Fibre Channel 15k RPM drives: 180 IOPS
Fibre Channel 10k RPM drives: 120 IOPS
SATA 7200k RPM drives: 90 IOPS

Then we used some simple math to estimate IOPS:

Number of disks = 50
Type of disk = Fibre Channel 15k RPM drives: 180 IOPS

So the total IOPS would look like: 50 disks * 180 IOPS = ~9000 IOPS

Let’s complicate the picture a bit by adding RAID 5 into the mix. As most DBAs know RAID 5 uses block-level striping with parity data to evenly distribute both data and parity across all the disks in the RAID 5 group. Use this link for researching RAID 5 and other levels of RAID:

Wikipedia The Free Encyclopedia: Standard RAID Levels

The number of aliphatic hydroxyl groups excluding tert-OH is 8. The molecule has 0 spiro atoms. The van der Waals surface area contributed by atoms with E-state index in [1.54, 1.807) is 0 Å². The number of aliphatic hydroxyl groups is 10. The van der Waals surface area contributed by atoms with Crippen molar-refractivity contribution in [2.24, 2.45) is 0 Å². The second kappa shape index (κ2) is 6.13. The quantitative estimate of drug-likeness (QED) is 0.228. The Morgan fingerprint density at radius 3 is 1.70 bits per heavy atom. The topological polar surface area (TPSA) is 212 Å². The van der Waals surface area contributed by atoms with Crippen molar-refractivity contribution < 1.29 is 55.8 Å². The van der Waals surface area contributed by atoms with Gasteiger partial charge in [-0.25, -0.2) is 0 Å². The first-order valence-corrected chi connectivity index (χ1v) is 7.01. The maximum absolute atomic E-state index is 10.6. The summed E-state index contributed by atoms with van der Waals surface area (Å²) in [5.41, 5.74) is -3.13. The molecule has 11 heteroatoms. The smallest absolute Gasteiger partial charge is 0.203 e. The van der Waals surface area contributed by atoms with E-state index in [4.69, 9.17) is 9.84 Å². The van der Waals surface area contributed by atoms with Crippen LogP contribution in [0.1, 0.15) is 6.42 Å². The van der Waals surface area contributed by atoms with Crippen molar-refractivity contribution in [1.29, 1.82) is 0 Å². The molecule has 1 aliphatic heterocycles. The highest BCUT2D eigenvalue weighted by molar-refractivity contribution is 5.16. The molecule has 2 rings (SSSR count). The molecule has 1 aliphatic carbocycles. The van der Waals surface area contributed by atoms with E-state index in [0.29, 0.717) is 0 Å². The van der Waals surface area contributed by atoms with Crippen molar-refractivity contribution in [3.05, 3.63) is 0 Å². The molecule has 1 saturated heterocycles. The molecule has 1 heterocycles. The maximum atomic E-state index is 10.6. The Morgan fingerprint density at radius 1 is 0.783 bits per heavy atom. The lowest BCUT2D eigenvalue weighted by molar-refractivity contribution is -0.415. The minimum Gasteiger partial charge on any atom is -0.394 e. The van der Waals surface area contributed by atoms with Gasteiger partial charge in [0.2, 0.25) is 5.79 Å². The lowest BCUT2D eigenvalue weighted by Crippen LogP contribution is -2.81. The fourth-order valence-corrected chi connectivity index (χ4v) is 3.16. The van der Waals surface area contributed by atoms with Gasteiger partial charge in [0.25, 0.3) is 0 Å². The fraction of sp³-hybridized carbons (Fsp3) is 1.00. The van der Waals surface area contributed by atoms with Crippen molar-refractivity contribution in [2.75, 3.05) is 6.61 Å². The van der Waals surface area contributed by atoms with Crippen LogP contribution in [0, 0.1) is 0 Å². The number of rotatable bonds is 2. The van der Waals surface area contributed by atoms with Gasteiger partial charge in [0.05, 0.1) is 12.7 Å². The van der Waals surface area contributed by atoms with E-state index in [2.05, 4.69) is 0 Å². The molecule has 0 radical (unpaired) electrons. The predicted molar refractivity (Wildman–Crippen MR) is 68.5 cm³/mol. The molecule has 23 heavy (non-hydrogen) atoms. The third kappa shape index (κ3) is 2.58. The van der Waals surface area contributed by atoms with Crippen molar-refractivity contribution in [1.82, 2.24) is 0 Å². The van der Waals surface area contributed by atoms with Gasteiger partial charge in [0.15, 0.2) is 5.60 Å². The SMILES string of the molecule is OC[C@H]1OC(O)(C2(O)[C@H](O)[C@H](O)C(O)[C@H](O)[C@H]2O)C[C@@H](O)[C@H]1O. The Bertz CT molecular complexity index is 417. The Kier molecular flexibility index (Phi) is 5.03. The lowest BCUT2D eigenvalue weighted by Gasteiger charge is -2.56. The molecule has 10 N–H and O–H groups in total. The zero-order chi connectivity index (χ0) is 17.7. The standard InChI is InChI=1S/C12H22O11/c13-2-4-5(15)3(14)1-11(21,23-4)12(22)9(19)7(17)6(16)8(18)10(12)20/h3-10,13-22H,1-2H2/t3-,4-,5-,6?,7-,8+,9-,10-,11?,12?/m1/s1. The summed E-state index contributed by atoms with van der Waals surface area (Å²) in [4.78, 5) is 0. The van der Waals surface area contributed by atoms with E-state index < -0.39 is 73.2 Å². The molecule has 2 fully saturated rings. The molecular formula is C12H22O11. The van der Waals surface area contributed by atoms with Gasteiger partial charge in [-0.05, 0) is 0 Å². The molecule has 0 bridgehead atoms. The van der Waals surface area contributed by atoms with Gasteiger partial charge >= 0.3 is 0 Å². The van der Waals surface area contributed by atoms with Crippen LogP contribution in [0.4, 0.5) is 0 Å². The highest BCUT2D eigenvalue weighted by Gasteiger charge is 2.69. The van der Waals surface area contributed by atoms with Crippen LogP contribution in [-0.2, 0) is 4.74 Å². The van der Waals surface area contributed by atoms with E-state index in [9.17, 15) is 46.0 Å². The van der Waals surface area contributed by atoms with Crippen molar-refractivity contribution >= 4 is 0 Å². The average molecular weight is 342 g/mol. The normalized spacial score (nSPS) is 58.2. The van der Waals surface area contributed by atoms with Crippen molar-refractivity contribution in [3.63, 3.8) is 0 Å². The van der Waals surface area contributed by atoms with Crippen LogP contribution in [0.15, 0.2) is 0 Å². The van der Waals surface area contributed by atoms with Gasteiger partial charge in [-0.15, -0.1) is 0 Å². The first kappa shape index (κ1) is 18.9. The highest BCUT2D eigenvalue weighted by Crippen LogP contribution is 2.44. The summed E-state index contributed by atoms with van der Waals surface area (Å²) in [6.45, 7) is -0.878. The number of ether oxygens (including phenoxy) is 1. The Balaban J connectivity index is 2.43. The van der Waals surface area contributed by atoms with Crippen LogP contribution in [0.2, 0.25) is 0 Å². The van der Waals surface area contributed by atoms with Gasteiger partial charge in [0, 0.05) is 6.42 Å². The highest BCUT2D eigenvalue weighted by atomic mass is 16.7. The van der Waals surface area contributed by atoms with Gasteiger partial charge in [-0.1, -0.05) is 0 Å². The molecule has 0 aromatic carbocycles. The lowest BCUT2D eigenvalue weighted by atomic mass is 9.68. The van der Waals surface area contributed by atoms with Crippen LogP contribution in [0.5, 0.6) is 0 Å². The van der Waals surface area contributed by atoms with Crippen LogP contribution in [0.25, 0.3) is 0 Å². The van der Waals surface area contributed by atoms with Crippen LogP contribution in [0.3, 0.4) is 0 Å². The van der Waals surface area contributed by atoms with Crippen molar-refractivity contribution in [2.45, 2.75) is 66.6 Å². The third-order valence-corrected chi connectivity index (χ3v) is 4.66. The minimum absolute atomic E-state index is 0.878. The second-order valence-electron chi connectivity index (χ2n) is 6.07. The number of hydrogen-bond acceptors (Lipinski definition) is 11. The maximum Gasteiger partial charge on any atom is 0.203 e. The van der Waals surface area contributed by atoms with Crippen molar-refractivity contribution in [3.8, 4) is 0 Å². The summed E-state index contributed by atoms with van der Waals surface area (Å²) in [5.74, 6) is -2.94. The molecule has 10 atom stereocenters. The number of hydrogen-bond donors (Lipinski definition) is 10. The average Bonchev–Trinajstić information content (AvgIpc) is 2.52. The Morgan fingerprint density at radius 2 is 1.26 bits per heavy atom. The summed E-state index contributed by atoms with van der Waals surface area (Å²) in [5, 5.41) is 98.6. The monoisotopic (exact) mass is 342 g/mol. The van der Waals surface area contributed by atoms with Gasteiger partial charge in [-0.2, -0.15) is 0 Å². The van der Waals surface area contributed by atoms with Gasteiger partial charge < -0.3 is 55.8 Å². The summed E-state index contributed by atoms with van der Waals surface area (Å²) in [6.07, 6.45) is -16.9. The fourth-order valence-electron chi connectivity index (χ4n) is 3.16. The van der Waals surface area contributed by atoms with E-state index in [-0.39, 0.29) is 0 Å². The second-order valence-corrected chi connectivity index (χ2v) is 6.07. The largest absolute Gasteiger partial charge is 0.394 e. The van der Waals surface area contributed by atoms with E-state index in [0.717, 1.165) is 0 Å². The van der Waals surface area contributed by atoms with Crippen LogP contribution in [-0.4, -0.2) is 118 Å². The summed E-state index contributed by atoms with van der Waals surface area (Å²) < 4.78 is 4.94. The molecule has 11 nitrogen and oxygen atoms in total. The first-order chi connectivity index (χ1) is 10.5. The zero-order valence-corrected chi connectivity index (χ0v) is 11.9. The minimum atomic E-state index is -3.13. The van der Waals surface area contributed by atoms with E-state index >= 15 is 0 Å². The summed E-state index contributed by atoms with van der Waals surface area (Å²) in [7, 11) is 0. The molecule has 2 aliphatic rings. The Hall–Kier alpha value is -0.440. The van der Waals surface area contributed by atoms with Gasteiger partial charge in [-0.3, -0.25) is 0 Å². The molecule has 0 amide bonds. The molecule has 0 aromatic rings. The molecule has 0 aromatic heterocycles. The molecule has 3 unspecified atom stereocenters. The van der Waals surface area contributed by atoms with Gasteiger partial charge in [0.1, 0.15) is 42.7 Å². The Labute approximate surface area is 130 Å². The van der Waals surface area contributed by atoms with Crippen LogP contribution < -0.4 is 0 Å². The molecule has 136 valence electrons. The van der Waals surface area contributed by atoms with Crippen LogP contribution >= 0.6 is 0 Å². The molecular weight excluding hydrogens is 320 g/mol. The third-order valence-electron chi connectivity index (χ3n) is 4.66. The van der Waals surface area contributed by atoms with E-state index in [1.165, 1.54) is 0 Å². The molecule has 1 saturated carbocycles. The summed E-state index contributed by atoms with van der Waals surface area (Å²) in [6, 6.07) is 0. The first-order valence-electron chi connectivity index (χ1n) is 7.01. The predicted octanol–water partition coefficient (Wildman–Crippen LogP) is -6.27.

http://en.wikipedia.org/wiki/Standard_RAID_levels

By the way what does RAID stand for? Redundant Array of Independent or Inexpensive Disks. Now this is where we begin to drive into some complexity as different models of storage arrays have guidelines for creating RAID 5 groups. For example, the recommendation for a RAID 5 group on one storage array might be 4 + 1 which means for four (4) disks in terms of capacity and one used for parity. The calculation for determining capacity looks like this:

Smallest disk capacity  x (total number of disk  – 1) or the short version: Smin x (n – 1)

Let’s say we are using 1 TB disks with a 4 + 1 RAID disk group then our calculation looks something like this:

1 TB x (5 – 1)  = 4 TBs of total data capacity!

Great we know the capacity and it’s simple to estimate our disk IOPS:

4 Fibre Channel 15k RPM drives x 180 IOPS = ~720 IOPS

So in summary with a RAID 5 (4 + 1) group made of 1 TB 15k RPM drives we can estimate: